(A) Co-immunostaining of FOXC2 (green) with ZBTB16 (red) in seminiferous tubules of the adult testes at day 20 post busulfan treatment. Scale bar, 50 μm. (B) ZBTB16+, GFRA1+, and FOXC2+ population dynamics after busulfan treatment (20 mg/kg, n=10). (C) Co-immunostaining of FOXC2 (green) with MKI67 (red) in seminiferous tubules of the adult testes at day 20 post busulfan treatment. Scale bar, 50 μm. (D) MKI67+FOXC2+ proportions in relation to the whole FOXC2+ population at different time points after busulfan treatment (n=4). (E) Schematic illustration for lineage tracing of FOXC2+ cell after busulfan treatment. (F) Lineage tracing of the GFP+ cells at day 20 and month 2 after busulfan treatment (scale bar, 50 μm). (G) The testes (scale bar, 1 mm), seminiferous tubules, and epididymis (scale bar, 50 μm) at months 4, 7, and 12 post TAM induction and busulfan injection. m, month. (H, I) The proportion dynamics of GFP patches (H) and GFP+ progenies (I). Values, mean ± s.e.m. (n=10). w, week; m, month.

FOXC2 is essential for SSC maintenance in adult mice

We then focused on dissecting the role of FOXC2 in the SSC maintenance using Foxc2f/-;Ddx4Cre/+ mice (Gallardo et al., 2007; Figure 5A). No significant difference was observed in the expressions of various uSPG markers, including ZBTB16 and LIN28A, between Foxc2f/-;Ddx4Cre/+ and Foxc2f/+ mice at the age of 1 week (Figure 5—figure supplement 1A). However, adult Foxc2f/-;Ddx4Cre/+ mice displayed clear testis weight loss without significant body weight loss (Figure 5B and C). Moreover, in these mice, we observed severe degeneration of seminiferous tubules, reduced number of spermatids in the epididymis, and decreased size of the uSPG population with age (Figure 5D–G) but without apparent signs of apoptosis (Figure 5—figure supplement 1B). The 6-month-old Foxc2f/-;Ddx4Cre/+ mice were infertile, in which over 95% seminiferous tubules were Sertoli-only with hardly detectable expressions of DAZL, DDX4, LIN28A, and ZBTB16 (Figure 5D–F and H). Therefore, FOXC2 is essential for maintaining the SSC homeostasis and normal spermatogenesis in adult mice.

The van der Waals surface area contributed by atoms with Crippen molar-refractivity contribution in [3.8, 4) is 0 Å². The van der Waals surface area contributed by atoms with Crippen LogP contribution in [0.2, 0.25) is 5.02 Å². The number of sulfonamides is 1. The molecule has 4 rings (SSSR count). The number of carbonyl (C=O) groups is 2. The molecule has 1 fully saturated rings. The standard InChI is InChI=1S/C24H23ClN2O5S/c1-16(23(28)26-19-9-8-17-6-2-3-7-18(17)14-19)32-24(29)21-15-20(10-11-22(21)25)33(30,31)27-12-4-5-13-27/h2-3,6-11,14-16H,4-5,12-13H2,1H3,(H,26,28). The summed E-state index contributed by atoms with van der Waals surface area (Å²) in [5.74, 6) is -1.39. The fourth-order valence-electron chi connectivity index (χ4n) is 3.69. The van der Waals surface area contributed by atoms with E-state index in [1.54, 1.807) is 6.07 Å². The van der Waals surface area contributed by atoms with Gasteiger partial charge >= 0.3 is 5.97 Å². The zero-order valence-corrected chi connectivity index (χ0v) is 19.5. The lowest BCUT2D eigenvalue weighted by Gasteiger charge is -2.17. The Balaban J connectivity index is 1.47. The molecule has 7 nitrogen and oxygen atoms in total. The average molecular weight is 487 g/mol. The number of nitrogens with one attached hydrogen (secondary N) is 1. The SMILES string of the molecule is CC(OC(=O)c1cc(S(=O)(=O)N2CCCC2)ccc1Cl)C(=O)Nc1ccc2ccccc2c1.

Figure 5 with 1 supplement see all
Spermatogenesis exhaustion in the adult Foxc2f/-;Ddx4Cre/+ mice.

(A) Construction of the Foxc2f/-;Ddx4Cre/+ mice. (B) The testes size of the Foxc2f/-;Ddx4Cre/+ mice. Scale bar, 1 mm; M, month. (C) Body weight and testis weight of the Foxc2f/-;Ddx4Cre/+ mice at different age (n=5). M, month; values, mean ± s.e.m.; p-values were obtained using two-tailed t-tests (ns >0.05, ****p-value <0.0001). (D) Hematoxylin and eosin (HE) staining of the testis and epididymis. Scale bar, 50 μm; M, month. (E) Estimation of degenerative tubules and sperm counts in cauda epididymis of the Foxc2f/+ and Foxc2f/-;Ddx4Cre/+ mice with age (n=5). Values, mean ± s.e.m.; p-values were obtained using two-tailed t-tests (**p-value <0.01, ****p-value <0.0001). (F) Immunostainings for DAPI (blue), ZBTB16 (green), FOXC2 (magenta), and DDX4 (white) in the seminiferous tubules of the Foxc2f/+ and Foxc2f/-;Ddx4Cre/+ mice. Scale bar, 50 μm. (G) Estimation of ZBTB16+ uSPG number in the Foxc2f/+ and Foxc2f/-;Ddx4Cre/+ mice with age (n=5). Values, mean ± s.e.m.; p-values were obtained using two-tailed t-tests (ns >0.05, ***p-value <0.001, ****p-value <0.0001). (H) Quantitative RT-PCR analysis of the uSPG and germ cell markers expressed in the testis of the Foxc2f/+ and Foxc2f/-;Ddx4Cre/+ mice (n=3). M, month; values, mean ± s.e.m.; p-values were obtained using two-tailed t-tests (**p-value <0.01, ***p-value <0.001, ****p-value <0.0001).